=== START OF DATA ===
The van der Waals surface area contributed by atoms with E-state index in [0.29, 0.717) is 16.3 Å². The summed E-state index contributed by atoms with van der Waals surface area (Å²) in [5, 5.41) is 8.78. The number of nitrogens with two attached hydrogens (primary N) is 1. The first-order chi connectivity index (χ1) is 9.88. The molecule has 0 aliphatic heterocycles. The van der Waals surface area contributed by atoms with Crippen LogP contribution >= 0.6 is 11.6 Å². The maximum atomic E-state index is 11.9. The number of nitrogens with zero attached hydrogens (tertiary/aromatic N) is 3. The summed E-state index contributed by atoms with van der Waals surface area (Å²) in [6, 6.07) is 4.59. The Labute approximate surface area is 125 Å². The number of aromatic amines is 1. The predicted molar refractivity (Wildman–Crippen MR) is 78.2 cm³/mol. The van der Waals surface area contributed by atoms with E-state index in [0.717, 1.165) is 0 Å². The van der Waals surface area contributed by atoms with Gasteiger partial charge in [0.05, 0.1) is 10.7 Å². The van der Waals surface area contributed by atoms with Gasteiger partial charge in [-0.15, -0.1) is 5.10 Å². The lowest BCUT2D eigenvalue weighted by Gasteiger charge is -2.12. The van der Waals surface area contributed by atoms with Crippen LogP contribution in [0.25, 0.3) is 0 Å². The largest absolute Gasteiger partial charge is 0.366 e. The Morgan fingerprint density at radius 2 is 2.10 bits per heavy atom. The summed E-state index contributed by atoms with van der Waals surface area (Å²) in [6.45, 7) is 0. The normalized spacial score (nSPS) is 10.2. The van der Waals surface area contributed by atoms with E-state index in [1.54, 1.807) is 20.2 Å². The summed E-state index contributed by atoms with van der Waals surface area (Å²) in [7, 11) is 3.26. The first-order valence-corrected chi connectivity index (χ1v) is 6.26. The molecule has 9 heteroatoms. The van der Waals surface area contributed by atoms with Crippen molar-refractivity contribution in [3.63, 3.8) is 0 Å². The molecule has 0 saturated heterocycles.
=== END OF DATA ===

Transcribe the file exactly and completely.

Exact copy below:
The van der Waals surface area contributed by atoms with E-state index in [0.29, 0.717) is 16.3 Å². The summed E-state index contributed by atoms with van der Waals surface area (Å²) in [5, 5.41) is 8.78. The number of nitrogens with two attached hydrogens (primary N) is 1. The first-order chi connectivity index (χ1) is 9.88. The molecule has 0 aliphatic heterocycles. The van der Waals surface area contributed by atoms with Crippen LogP contribution >= 0.6 is 11.6 Å². The maximum atomic E-state index is 11.9. The number of nitrogens with zero attached hydrogens (tertiary/aromatic N) is 3. The summed E-state index contributed by atoms with van der Waals surface area (Å²) in [6, 6.07) is 4.59. The Labute approximate surface area is 125 Å². The number of aromatic amines is 1. The predicted molar refractivity (Wildman–Crippen MR) is 78.2 cm³/mol. The van der Waals surface area contributed by atoms with E-state index in [0.717, 1.165) is 0 Å². The van der Waals surface area contributed by atoms with Gasteiger partial charge in [0.05, 0.1) is 10.7 Å². The van der Waals surface area contributed by atoms with Gasteiger partial charge in [-0.15, -0.1) is 5.10 Å². The lowest BCUT2D eigenvalue weighted by Gasteiger charge is -2.12. The van der Waals surface area contributed by atoms with Crippen LogP contribution in [0.25, 0.3) is 0 Å². The largest absolute Gasteiger partial charge is 0.366 e. The Morgan fingerprint density at radius 2 is 2.10 bits per heavy atom. The summed E-state index contributed by atoms with van der Waals surface area (Å²) in [6.45, 7) is 0. The normalized spacial score (nSPS) is 10.2. The van der Waals surface area contributed by atoms with E-state index in [1.54, 1.807) is 20.2 Å². The summed E-state index contributed by atoms with van der Waals surface area (Å²) in [7, 11) is 3.26. The first-order valence-corrected chi connectivity index (χ1v) is 6.26. The molecule has 9 heteroatoms. The van der Waals surface area contributed by atoms with Crippen molar-refractivity contribution in [3.63, 3.8) is 0 Å². The molecule has 0 saturated heterocycles.